Amy Rae
The Silhouette

 

The Barrie Examiner recently presented a story about college student Helene Campbell from Ottawa who was diagnosed with idiopathic pulmonary fibrosis in April 2011. This fatal disease can come from many causes, such as smoking tobacco and genetic factors. Fortunately, she received a life-saving double-lung transplant soon after her diagnoses.

Many other Canadians’ in Campbell’s position are not as fortunate. Organ donation should be better promoted in Canada; the Canadian Transplant Society stated that more than 90 per cent of Canadians support the donation of organs and tissue, but fewer than 25 per cent have yet to go through with it.

Organ donation has longingly held countless myths, which are partially the reason behind many people choosing not to donate. Some common myths include: “If I agree to donate my organs, the hospital staff won’t work as hard to save my life,” “What if I am not really dead when they sign my death certificate?” and “Nobody would want my organs, I’m too old,” and so on.

A lack of information on organ donation, leading to these beliefs, is continuously swaying people towards not registering as a donor.

Why not give someone the opportunity to a healthier life or life in general? Donors are capable of saving up to eight lives. According to the Trillium Gift of Life Network, approximately 1,500 residents in Ontario alone are on a transplant buy cialis uk waiting list.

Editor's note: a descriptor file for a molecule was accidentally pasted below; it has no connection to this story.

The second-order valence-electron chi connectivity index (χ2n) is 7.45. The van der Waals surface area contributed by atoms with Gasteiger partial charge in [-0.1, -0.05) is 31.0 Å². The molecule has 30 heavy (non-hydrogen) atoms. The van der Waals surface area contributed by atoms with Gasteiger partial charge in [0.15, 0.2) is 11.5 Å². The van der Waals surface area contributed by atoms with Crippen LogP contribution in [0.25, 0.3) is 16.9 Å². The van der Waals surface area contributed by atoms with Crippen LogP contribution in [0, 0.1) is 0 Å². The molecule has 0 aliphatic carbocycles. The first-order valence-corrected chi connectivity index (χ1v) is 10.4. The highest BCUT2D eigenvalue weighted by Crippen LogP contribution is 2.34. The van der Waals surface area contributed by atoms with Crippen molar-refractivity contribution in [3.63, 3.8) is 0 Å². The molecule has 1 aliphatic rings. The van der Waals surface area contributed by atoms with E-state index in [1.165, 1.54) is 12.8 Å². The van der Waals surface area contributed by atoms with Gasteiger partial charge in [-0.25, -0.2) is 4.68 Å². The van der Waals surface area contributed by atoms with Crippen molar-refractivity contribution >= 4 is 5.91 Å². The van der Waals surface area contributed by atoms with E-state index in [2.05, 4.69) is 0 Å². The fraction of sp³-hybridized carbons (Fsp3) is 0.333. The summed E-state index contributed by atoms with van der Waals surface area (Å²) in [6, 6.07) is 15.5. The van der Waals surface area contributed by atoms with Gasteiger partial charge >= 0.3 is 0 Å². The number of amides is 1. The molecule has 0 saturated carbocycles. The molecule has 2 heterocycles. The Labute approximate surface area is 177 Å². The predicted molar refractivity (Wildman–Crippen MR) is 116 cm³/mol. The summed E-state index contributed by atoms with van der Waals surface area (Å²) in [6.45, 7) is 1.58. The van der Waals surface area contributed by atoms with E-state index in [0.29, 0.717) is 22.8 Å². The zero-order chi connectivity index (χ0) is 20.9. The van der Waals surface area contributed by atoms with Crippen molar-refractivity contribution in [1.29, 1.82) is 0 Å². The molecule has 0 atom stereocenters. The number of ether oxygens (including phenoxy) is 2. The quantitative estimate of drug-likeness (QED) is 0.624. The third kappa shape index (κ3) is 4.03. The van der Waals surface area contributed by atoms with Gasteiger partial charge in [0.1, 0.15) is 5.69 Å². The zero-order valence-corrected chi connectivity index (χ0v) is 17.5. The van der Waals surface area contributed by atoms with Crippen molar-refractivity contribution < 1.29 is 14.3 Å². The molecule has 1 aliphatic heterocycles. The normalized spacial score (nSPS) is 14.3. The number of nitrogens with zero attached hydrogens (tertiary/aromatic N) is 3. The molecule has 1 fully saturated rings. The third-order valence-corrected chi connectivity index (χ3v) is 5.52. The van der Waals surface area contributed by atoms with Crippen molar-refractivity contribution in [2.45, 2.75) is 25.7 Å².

It is time for Canadian citizens to realize that by donating organs and tissues after death, so many can benefit. Spending your life on dialysis for example, is not a life well lived, especially when someone’s healthy kidney could be yours.

It is up to us as a society to bring awareness to the benefits of becoming a donor and there are many ways we can do so. A couple from Scotland, Gordon Hutchinson and Catriona Anderson who were wed this year, asked their guests to consider registering to become an organ donor in exchange for traditional wedding gifts. Hutchinson received a heart transplant when he was 13 due to his congenital heart defect. He and many other donor recipients are trying to encourage as many people possible to become donors.

Hutchinson was lucky enough to receive the transplant he so desperately needed, but many others are not as privileged. By becoming a donor yourself, and encouraging others to do so, many people who wouldn’t originally have the opportunity to finish school, travel the world, establish a career, get married and build a family, will now have that chance.

Register to become a donor and give people within our country better odds to living a healthy and fulfilled life.

 

Become a donor at beadonor.ca

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